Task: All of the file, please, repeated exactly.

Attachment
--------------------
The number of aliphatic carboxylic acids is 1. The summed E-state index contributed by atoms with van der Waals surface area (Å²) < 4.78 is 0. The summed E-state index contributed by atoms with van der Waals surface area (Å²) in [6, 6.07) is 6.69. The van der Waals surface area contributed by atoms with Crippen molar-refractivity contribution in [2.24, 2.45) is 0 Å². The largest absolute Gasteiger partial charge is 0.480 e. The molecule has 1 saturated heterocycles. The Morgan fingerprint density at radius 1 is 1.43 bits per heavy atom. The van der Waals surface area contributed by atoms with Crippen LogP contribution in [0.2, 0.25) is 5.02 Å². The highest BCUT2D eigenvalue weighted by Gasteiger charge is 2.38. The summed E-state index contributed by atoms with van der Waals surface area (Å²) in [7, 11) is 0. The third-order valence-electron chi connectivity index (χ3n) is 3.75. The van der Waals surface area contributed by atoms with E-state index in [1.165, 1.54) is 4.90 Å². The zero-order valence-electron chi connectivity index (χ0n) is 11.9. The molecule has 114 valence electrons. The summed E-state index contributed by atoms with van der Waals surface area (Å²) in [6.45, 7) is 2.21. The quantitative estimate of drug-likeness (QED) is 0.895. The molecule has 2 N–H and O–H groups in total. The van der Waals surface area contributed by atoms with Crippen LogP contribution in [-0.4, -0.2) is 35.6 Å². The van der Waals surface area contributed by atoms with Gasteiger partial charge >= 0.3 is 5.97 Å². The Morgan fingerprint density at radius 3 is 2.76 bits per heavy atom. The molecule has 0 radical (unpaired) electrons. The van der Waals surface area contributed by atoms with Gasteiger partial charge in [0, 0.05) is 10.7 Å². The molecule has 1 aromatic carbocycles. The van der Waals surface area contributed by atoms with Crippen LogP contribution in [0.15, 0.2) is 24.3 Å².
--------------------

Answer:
The number of aliphatic carboxylic acids is 1. The summed E-state index contributed by atoms with van der Waals surface area (Å²) < 4.78 is 0. The summed E-state index contributed by atoms with van der Waals surface area (Å²) in [6, 6.07) is 6.69. The van der Waals surface area contributed by atoms with Crippen molar-refractivity contribution in [2.24, 2.45) is 0 Å². The largest absolute Gasteiger partial charge is 0.480 e. The molecule has 1 saturated heterocycles. The Morgan fingerprint density at radius 1 is 1.43 bits per heavy atom. The van der Waals surface area contributed by atoms with Crippen LogP contribution in [0.2, 0.25) is 5.02 Å². The highest BCUT2D eigenvalue weighted by Gasteiger charge is 2.38. The summed E-state index contributed by atoms with van der Waals surface area (Å²) in [7, 11) is 0. The third-order valence-electron chi connectivity index (χ3n) is 3.75. The van der Waals surface area contributed by atoms with E-state index in [1.165, 1.54) is 4.90 Å². The zero-order valence-electron chi connectivity index (χ0n) is 11.9. The molecule has 114 valence electrons. The summed E-state index contributed by atoms with van der Waals surface area (Å²) in [6.45, 7) is 2.21. The quantitative estimate of drug-likeness (QED) is 0.895. The molecule has 2 N–H and O–H groups in total. The van der Waals surface area contributed by atoms with Crippen LogP contribution in [-0.4, -0.2) is 35.6 Å². The van der Waals surface area contributed by atoms with Gasteiger partial charge >= 0.3 is 5.97 Å². The Morgan fingerprint density at radius 3 is 2.76 bits per heavy atom. The molecule has 0 radical (unpaired) electrons. The van der Waals surface area contributed by atoms with Gasteiger partial charge in [0, 0.05) is 10.7 Å². The molecule has 1 aromatic carbocycles. The van der Waals surface area contributed by atoms with Crippen LogP contribution in [0.15, 0.2) is 24.3 Å².